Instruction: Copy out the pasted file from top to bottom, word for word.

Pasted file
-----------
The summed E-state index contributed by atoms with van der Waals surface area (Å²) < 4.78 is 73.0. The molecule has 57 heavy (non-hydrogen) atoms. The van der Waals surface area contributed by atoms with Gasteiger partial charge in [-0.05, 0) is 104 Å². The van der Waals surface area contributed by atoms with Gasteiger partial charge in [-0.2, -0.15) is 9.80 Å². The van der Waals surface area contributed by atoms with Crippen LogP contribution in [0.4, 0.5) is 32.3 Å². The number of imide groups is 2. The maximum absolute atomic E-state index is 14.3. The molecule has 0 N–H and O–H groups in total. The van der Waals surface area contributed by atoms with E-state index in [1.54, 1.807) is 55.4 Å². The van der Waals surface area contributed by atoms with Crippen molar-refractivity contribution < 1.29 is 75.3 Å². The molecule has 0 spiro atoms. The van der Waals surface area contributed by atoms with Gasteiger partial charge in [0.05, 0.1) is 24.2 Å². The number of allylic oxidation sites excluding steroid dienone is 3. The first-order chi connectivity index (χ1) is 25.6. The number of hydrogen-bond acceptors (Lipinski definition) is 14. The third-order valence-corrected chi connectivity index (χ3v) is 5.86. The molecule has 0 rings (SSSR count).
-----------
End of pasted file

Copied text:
The summed E-state index contributed by atoms with van der Waals surface area (Å²) < 4.78 is 73.0. The molecule has 57 heavy (non-hydrogen) atoms. The van der Waals surface area contributed by atoms with Gasteiger partial charge in [-0.05, 0) is 104 Å². The van der Waals surface area contributed by atoms with Gasteiger partial charge in [-0.2, -0.15) is 9.80 Å². The van der Waals surface area contributed by atoms with Crippen LogP contribution in [0.4, 0.5) is 32.3 Å². The number of imide groups is 2. The maximum absolute atomic E-state index is 14.3. The molecule has 0 N–H and O–H groups in total. The van der Waals surface area contributed by atoms with E-state index in [1.54, 1.807) is 55.4 Å². The van der Waals surface area contributed by atoms with Crippen molar-refractivity contribution < 1.29 is 75.3 Å². The molecule has 0 spiro atoms. The van der Waals surface area contributed by atoms with Gasteiger partial charge in [0.05, 0.1) is 24.2 Å². The number of allylic oxidation sites excluding steroid dienone is 3. The first-order chi connectivity index (χ1) is 25.6. The number of hydrogen-bond acceptors (Lipinski definition) is 14. The third-order valence-corrected chi connectivity index (χ3v) is 5.86. The molecule has 0 rings (SSSR count).